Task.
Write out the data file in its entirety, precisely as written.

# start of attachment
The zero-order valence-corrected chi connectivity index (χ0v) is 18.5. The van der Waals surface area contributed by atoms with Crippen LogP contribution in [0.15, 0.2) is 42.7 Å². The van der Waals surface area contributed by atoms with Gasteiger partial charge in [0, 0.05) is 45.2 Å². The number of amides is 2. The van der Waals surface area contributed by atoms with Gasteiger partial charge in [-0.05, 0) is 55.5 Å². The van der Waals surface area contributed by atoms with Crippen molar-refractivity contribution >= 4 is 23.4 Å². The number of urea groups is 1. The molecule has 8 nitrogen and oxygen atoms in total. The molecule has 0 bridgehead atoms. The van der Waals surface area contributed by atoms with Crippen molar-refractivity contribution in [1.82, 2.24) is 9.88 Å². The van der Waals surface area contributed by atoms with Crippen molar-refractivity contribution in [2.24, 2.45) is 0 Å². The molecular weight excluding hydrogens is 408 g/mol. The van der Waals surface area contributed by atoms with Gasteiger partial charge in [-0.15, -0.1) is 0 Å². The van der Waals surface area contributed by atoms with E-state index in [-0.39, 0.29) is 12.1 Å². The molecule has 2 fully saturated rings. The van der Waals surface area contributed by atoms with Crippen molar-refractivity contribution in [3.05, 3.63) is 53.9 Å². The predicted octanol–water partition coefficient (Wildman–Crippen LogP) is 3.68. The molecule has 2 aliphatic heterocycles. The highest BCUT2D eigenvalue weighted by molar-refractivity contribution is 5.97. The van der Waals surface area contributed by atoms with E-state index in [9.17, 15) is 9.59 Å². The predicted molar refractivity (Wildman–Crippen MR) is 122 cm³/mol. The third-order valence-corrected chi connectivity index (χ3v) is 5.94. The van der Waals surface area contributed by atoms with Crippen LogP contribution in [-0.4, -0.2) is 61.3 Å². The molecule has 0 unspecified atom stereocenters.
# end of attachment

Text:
The zero-order valence-corrected chi connectivity index (χ0v) is 18.5. The van der Waals surface area contributed by atoms with Crippen LogP contribution in [0.15, 0.2) is 42.7 Å². The van der Waals surface area contributed by atoms with Gasteiger partial charge in [0, 0.05) is 45.2 Å². The number of amides is 2. The van der Waals surface area contributed by atoms with Gasteiger partial charge in [-0.05, 0) is 55.5 Å². The van der Waals surface area contributed by atoms with Crippen molar-refractivity contribution >= 4 is 23.4 Å². The number of urea groups is 1. The molecule has 8 nitrogen and oxygen atoms in total. The molecule has 0 bridgehead atoms. The van der Waals surface area contributed by atoms with Crippen molar-refractivity contribution in [1.82, 2.24) is 9.88 Å². The van der Waals surface area contributed by atoms with Crippen molar-refractivity contribution in [2.24, 2.45) is 0 Å². The molecular weight excluding hydrogens is 408 g/mol. The van der Waals surface area contributed by atoms with Gasteiger partial charge in [-0.15, -0.1) is 0 Å². The van der Waals surface area contributed by atoms with E-state index in [-0.39, 0.29) is 12.1 Å². The molecule has 2 fully saturated rings. The van der Waals surface area contributed by atoms with Crippen molar-refractivity contribution in [3.05, 3.63) is 53.9 Å². The predicted octanol–water partition coefficient (Wildman–Crippen LogP) is 3.68. The molecule has 2 aliphatic heterocycles. The highest BCUT2D eigenvalue weighted by molar-refractivity contribution is 5.97. The van der Waals surface area contributed by atoms with E-state index in [9.17, 15) is 9.59 Å². The predicted molar refractivity (Wildman–Crippen MR) is 122 cm³/mol. The third-order valence-corrected chi connectivity index (χ3v) is 5.94. The van der Waals surface area contributed by atoms with Crippen LogP contribution in [-0.4, -0.2) is 61.3 Å². The molecule has 0 unspecified atom stereocenters.